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Text messaging on cellphones, tablets and computers has become one of the preferred ways of communicating these days, even more than emails and phone calls. The younger generations clearly prefer text messages to phone calls, and will often respond quicker to a text message than they will to an email or phone call.

Knowing some of the options you have for quickly creating text messages can help you keep in touch with friends and family, and reduce the technical challenges of using tiny actual or “virtual” keyboards on your devices. The advances in speech-to-text technology make it easy to capture most of your message content by just talking to your phone and letting it do the bulk of the “typing” and editing.

Today’s text messages also allow you to include multimedia items like emojis, pictures, short videos, links to websites and YouTube videos in addition to the text.

Advantages of text messages over phone calls and emails General advantages of texting : 1) Texts go through faster than emails do; 2) According to Forbes Magazine, 95% of text messages are read within three minutes, while an email message can sit for days in an inbox without being read; 3) You don’t need internet service to send a text message; 4) When you answer or initiate a phone call, your talking can disturb others or be heard. Sending or receiving text messages is less likely to be noticed or disturb others, so they are often used in classrooms or meetings to communicate discretely.

Advantages in large-scale disaster situations:

1) Text messages will go through when phone calls and email are blocked because of overloaded cell towers and networks. This is because text messages use a different system, and are automatically resent when the traffic clears or when the receiver’s phone comes back online, whereas phone calls that don’t go through need to be resent manually. 2) Text messages without pictures and videos take up much less bandwidth and may go through when phone circuits are overloaded.

Article on the advantages of texting (December 2020): How to create and send a text message

The process is similar for Apple or Android phones, but the detailed steps and icons are slightly different. In both cases, the icon for text messages looks like a speech bubble that shows up in the comics in a newspaper. Then you need to add the recipients in the TO field using either a phone number or an email, type your text in the MESSAGE field, and click on the icon to SEND your text message that looks like a triangle-shaped paper airplane. The links below give more detailed instructions with pictures for Apple and Android phones.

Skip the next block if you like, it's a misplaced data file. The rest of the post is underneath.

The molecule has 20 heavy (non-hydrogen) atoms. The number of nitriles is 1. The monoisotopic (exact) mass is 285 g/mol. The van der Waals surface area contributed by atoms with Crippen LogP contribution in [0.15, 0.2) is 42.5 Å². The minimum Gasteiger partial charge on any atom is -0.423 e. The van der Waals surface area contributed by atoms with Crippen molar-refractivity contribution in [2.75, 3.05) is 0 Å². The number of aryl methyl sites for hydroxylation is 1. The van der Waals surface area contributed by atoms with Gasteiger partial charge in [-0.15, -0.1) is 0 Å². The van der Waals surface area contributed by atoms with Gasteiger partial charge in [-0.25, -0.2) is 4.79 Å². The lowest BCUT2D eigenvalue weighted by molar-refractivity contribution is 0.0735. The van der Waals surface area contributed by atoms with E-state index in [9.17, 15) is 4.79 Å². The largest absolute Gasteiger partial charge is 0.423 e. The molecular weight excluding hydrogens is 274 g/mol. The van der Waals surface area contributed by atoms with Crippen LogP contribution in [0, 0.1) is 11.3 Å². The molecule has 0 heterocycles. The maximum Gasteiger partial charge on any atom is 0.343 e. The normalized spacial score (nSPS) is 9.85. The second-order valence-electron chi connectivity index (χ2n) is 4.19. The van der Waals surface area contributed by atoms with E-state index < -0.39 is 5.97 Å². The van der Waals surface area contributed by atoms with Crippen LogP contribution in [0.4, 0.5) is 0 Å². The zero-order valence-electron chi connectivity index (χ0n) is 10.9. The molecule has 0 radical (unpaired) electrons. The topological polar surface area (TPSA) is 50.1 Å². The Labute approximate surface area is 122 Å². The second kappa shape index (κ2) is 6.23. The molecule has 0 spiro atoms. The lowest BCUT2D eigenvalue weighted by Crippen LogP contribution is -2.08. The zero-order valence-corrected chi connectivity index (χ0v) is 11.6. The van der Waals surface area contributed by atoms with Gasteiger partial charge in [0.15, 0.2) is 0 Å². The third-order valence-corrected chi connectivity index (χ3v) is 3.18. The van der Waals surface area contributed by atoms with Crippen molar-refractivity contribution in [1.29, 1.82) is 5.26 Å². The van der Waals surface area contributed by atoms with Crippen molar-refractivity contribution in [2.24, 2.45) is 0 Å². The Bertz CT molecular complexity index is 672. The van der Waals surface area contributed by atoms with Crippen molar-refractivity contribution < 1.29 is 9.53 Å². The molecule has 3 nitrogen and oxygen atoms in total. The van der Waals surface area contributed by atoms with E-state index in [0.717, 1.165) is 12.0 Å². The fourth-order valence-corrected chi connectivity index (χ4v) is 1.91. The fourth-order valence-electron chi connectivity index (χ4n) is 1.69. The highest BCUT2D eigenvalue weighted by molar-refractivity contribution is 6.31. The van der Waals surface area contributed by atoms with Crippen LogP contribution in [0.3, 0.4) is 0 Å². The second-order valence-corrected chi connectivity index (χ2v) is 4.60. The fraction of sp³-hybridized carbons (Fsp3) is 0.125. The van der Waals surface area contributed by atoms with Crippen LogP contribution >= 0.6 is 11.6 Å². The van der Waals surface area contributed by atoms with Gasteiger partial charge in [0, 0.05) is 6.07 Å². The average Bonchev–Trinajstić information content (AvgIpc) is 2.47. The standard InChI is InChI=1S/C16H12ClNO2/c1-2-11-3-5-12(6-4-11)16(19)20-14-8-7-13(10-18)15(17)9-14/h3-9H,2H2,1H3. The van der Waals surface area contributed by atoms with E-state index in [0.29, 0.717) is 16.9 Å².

From Apple support: For Android phones: Using the microphone instead of the virtual or actual keyboard

When you click into the “message” field to input the text of your message, a “virtual” on-screen keyboard will pop up. That keyboard includes a voice input microphone icon that you click on to start dictating your text. The same kind of voice input will show up in any phone app that has a text input field, such as on websites or emails. Remember to proofread your text before hitting Send, as all of the voice-recognition systems often make mistakes that will need to be edited.

Here are some articles with more detailed instructions: Use Dictation on your iPhone, iPad or iPod touch (Apple support): How-to-Geek article “Use Voice Dictation to Save Time on Android, iPhone and iPad”: https://tinyurl. com/dictate-on-mobile Type faster using abbreviations, suggested text and keyboard strokes Most people are familiar with a few text-messaging abbreviations that have made it into everyday speech, like LOL (for laughing out loud), OMG (for oh my god) and BFF (best friends forever). However, there are lots more that you could start using, such as 143 (I Love You) and 1432 (I Love You Too).

You can also do less typing by inserting emojis like a heart symbol, a smiling face or a thumb’s-up graphic. The links below give you more options to speed up your texting experience.

Faster testing tips (wikiHow): text-faster 100 abbreviations for text messaging: 100 abbreviations parents should know (from the Utah Daily Herald): Dictating text in Microsoft Office and other applications Here are two articles that address the use of dictation in other applications besides messaging: PC magazine a r ticle: dictate-in-office Best Dictation Software (2021): https://tinyurl. com/2021-best-dictation Have a tech question or want to see an archive with links to previous Tech Tips columns? Go to the Computer Club website, and click on the LINKS menu choice at the top-right of the page.

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